It was a tough time at first, she says. “Everyone asked me what country I was from, and I’d say, ‘I’m from Indiana.’” While the master’s and doctoral programs in mathematics had international students, she says, “I was the first U.S. Black American in the program.”
She found support from Willena Kimpson Price, director of the African American Cultural Center. “She was a Spelman alum and super outgoing, and it was so nice to be received by her and the cultural center.” She was encouraged, too, by professors McKenna and Yung-Sze Choi. When she became pregnant with her first child as she pursued her doctorate, she doubled up on teaching in the fall and “had my daughter on Christmas Eve.” She asked McKenna if she could take her nursing daughter to classes in the spring. He said yes, and her daughter quickly became a fixture at lectures and seminars. “The joke was that a talk was good if it put the baby to sleep,” says Washington.
Washington honors some of 2022’s rising and graduating data science students.
“One can imagine the obstacles for being a new mother while being a mathematics doctoral student,” says Choi. “Not only did she perform superbly in both roles, but she was also the chairwoman of the Black Graduate Student Association and a graduate student senator. Maybe it was through these latter roles that she began to develop an interest in promoting underrepresented voices in the field of science.”
McKenna said she was so talented, the mathematics faculty vied to have her become their thesis student. “Mathematics is very much a spectrum of people, some who are very good at nitty-gritty details stuff, the sort of people who, if you asked them what day of the week the 13th of December fell on in 1571, they would be able to figure that out,” he said. Others see the broader plan.
“Talitha very much fell into second category,” he said. “She was good at the technicalities, but her strength was the big picture.”
Washington’s trajectory went through Duke University, where she did postdoctoral research, to the College of New Rochelle, the University of Evansville, Howard University, and the NSF. At the same time, she raised her three children (now all pursuing STEM studies), coached their sports teams, and continually encouraged young Black and Brown students to become involved in math and science.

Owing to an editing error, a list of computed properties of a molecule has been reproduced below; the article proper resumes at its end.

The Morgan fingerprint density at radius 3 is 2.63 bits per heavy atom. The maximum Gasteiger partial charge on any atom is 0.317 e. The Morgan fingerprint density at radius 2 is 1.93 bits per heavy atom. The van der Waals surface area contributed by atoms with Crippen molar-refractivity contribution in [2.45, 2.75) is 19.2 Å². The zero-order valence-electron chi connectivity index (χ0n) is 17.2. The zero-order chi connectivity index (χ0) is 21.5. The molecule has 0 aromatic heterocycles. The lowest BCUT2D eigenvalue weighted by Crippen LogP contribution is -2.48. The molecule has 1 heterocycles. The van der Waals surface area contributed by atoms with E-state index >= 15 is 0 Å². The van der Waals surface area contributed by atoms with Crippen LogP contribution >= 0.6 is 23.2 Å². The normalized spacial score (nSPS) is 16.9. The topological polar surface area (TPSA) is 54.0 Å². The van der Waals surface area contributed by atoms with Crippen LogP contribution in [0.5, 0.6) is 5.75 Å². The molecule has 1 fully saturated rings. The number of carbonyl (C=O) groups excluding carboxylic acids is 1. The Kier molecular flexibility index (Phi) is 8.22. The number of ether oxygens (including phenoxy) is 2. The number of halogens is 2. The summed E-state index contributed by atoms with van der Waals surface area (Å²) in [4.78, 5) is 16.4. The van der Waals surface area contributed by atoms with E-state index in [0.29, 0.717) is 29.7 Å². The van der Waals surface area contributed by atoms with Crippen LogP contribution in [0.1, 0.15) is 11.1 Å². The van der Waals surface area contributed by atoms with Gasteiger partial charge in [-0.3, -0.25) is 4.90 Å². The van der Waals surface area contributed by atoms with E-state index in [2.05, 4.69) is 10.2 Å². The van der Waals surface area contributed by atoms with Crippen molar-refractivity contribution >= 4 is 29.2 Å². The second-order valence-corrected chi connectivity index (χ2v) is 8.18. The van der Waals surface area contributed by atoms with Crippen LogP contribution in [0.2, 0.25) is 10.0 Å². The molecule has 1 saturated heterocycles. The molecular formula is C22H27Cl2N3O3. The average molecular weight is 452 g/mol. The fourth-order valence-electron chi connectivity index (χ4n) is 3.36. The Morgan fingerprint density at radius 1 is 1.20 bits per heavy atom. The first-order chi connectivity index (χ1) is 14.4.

The secrets to navigating her busy life: always seeking out support systems, taking power naps, and working out. “I’m a fitness fanatic,” she says.
It was at Howard that she got involved in data science, led to it by her students. “They’d say, ‘Dr. Washington, let’s do data science, let’s do programming, this is going to get me a job.’”
In her first year at the NSF, she developed the $40 million STEM program for HSIs, creating programming across hundreds of research universities and community colleges. Wondering how she would reach all of those colleges and all of those students, she says, “I began by listening.”
Listening with that data-science, big-picture brain allowed her to build a program “around what people wanted, not what we wanted. When I listen, I’m translating what people are saying into programs and into initiatives. It’s like my brain is interpreting what I’m hearing, and my job is to develop the kinds of programs, supports, and innovative spaces where students can thrive.” Her team devised curricula, helped hire professors, and created data science clubs for students.
“She has done wonders for the mathematics community,” says Choi.
“Everyone asked me what country I was from, and I’d say, ‘I’m from Indiana.’”
Washington’s work has garnered many industry accolades, among them an NSF Women’s History Maker award and a Howard University Outstanding Faculty award. She recently became the first person ever to be named both a 2021 Fellow of the American Mathematical Society (AMS) — one of just 46 Fellows from around the world — and a 2021 Fellow of the Association for Women in Mathematics (AWM) in the same year. She is now the president-elect of AWM.
None of this surprised McKenna. “Indomitable is the word I’d use,” he said. “You could see the joy she had in doing what she did. And she was just not intimidated by anything.”
In making her a Fellow, AMS noted Washington’s “decades of work using mathematics and science to enable research, foster collaboration among diverse groups, inspire interdisciplinary exploration, and empower women.”
She says being the first person to be named a fellow in two esteemed mathematical societies was a huge honor.
But it’s clear what matters most to Washington is the platform it gives her to usher more young Black and Brown people into fields where their voices matter. “It has been an honor to create a space where we can support the development of scholarly work to address these key issues,” she says. “I’m very humbled by it.”